Overall, Past Tense II is a reboot episode in disguise with only one minor consequence: Sisko's face is used in lieu of Gabriel Bell's. Nothing else in the universe became impacted. I would have forgiven the reboot ending had we seen the riots unfold in epic manner. Such "cop out" writing is what frustrates me about Seasons 1 through 3, since I know how great the writing becomes in Seasons 4 through 7.

My rating: 2.5 out of 4
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Thu, Jan 24, 2013, 9:40am (UTC -5) | 🔗
Re: DS9 S3: Past Tense, Part I

"Part Tense I" was a great episode, but I'm not sure if it was deserving of 4 stars. I'll address the 2nd half on Jammer's Part II page.

The social messaging that Star Trek was trying to convey certainly worked for me as I rewatched "Past Tense I." Jammer said it best when he used the analogy of Sisko as the teacher and Bashir as the student. The long scene where Sisko and Bashir walked down the street just talking about the historical impact of the Bell Riots was very well done. It was also great to see Star Trek address how the impoverished are viewed in future-America as they sit behind walls in quarantine, with no pragmatic assistance from the government.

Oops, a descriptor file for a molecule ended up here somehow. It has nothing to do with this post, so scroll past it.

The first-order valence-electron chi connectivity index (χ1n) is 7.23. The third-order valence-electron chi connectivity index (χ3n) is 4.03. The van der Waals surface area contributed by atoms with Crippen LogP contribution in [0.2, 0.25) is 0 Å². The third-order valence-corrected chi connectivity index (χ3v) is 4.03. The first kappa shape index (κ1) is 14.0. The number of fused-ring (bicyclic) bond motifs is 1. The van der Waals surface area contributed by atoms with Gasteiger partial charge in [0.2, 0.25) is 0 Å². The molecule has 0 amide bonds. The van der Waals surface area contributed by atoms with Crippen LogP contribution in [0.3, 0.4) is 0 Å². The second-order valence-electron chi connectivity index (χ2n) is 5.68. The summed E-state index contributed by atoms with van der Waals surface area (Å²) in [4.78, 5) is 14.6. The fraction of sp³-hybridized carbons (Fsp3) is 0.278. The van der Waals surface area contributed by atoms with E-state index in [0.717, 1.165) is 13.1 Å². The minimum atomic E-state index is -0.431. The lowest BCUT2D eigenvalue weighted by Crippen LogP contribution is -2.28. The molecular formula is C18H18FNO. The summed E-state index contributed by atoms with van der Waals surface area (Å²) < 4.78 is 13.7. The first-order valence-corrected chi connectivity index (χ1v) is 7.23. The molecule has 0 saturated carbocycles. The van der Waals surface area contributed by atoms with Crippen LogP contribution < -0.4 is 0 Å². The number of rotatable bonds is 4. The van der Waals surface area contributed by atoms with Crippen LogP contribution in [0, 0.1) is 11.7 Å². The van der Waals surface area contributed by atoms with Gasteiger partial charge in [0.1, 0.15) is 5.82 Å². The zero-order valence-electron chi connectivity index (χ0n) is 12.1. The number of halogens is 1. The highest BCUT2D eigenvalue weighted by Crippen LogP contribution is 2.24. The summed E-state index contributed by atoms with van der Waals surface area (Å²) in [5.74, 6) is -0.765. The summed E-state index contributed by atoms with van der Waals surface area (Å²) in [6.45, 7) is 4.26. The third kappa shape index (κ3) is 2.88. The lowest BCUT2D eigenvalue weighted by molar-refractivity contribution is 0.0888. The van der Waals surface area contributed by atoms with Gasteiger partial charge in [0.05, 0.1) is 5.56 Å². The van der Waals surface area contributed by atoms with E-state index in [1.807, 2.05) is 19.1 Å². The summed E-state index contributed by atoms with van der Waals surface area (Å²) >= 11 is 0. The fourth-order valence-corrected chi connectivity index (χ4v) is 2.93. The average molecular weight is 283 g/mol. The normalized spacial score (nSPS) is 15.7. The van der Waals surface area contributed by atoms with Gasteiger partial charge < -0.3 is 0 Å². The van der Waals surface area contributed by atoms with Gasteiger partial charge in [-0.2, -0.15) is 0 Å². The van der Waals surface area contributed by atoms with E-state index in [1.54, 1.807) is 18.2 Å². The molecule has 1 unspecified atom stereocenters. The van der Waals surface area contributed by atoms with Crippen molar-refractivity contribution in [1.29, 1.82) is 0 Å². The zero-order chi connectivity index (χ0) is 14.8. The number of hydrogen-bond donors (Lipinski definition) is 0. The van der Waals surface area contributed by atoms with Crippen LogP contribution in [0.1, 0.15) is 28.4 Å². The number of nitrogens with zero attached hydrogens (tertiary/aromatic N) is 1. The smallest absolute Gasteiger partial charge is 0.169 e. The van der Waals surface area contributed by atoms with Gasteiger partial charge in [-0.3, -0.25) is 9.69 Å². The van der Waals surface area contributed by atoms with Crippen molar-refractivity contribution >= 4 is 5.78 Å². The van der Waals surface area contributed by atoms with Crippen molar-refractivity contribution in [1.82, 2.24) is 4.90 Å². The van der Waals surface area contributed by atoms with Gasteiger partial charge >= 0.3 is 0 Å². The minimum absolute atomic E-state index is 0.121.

The processing center scenes were dark and amusing; it very much reminds me of how real-life patrons are treated at the DMV, and how the workers are very apathetic to their job and its surroundings. After all, scenes depicted in "Past Tense I & II" represent a drastic change from the culture that Starfleet is accustomed to where everyone is motivated not by money or survival, but by a yearn for curiosity.

According to Memory Alpha, this contrast in human culture was said to be part of Ira Steven Behr's continued studies on Gene Roddenberry's visions. Until these real-life societal issues are solved, if ever, "Past Tense I" is a timeless episode in that homelessness, hunger, unemployment and economic decay still plague us in present day (2013). With 2024 only 11 years away, and with the continued economic recession, it's eerie to think that DS9 may predict the future just as they predicted the '99 Yankees in the same episode.